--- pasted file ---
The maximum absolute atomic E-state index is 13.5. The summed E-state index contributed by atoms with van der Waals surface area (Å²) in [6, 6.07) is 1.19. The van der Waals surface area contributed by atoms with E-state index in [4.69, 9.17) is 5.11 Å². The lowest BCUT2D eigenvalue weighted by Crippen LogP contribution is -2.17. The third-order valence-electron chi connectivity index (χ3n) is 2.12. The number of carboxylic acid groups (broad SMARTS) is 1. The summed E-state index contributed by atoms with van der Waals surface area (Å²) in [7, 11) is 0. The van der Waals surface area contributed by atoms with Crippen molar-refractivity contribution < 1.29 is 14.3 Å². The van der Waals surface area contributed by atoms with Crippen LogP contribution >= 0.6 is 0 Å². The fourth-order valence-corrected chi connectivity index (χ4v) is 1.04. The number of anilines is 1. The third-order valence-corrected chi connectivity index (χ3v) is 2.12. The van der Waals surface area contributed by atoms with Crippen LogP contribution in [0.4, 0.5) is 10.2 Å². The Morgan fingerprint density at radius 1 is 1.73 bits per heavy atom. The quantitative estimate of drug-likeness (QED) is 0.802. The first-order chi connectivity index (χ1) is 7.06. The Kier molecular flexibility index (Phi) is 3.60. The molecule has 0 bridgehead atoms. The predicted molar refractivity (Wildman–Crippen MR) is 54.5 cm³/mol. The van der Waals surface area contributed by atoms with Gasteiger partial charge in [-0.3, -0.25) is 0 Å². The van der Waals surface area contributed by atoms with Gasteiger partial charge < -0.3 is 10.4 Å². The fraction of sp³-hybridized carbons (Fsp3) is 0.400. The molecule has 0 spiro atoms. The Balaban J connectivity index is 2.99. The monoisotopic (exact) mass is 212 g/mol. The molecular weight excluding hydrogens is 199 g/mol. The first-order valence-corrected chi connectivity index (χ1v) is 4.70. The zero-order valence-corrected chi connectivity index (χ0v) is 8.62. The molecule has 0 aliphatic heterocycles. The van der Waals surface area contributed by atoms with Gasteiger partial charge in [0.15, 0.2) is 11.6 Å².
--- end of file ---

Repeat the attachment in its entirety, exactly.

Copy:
The maximum absolute atomic E-state index is 13.5. The summed E-state index contributed by atoms with van der Waals surface area (Å²) in [6, 6.07) is 1.19. The van der Waals surface area contributed by atoms with E-state index in [4.69, 9.17) is 5.11 Å². The lowest BCUT2D eigenvalue weighted by Crippen LogP contribution is -2.17. The third-order valence-electron chi connectivity index (χ3n) is 2.12. The number of carboxylic acid groups (broad SMARTS) is 1. The summed E-state index contributed by atoms with van der Waals surface area (Å²) in [7, 11) is 0. The van der Waals surface area contributed by atoms with Crippen molar-refractivity contribution < 1.29 is 14.3 Å². The van der Waals surface area contributed by atoms with Crippen LogP contribution >= 0.6 is 0 Å². The fourth-order valence-corrected chi connectivity index (χ4v) is 1.04. The number of anilines is 1. The third-order valence-corrected chi connectivity index (χ3v) is 2.12. The van der Waals surface area contributed by atoms with Crippen LogP contribution in [0.4, 0.5) is 10.2 Å². The Morgan fingerprint density at radius 1 is 1.73 bits per heavy atom. The quantitative estimate of drug-likeness (QED) is 0.802. The first-order chi connectivity index (χ1) is 7.06. The Kier molecular flexibility index (Phi) is 3.60. The molecule has 0 bridgehead atoms. The predicted molar refractivity (Wildman–Crippen MR) is 54.5 cm³/mol. The van der Waals surface area contributed by atoms with Gasteiger partial charge in [-0.3, -0.25) is 0 Å². The van der Waals surface area contributed by atoms with Gasteiger partial charge < -0.3 is 10.4 Å². The fraction of sp³-hybridized carbons (Fsp3) is 0.400. The molecule has 0 spiro atoms. The Balaban J connectivity index is 2.99. The monoisotopic (exact) mass is 212 g/mol. The molecular weight excluding hydrogens is 199 g/mol. The first-order valence-corrected chi connectivity index (χ1v) is 4.70. The zero-order valence-corrected chi connectivity index (χ0v) is 8.62. The molecule has 0 aliphatic heterocycles. The van der Waals surface area contributed by atoms with Gasteiger partial charge in [0.15, 0.2) is 11.6 Å².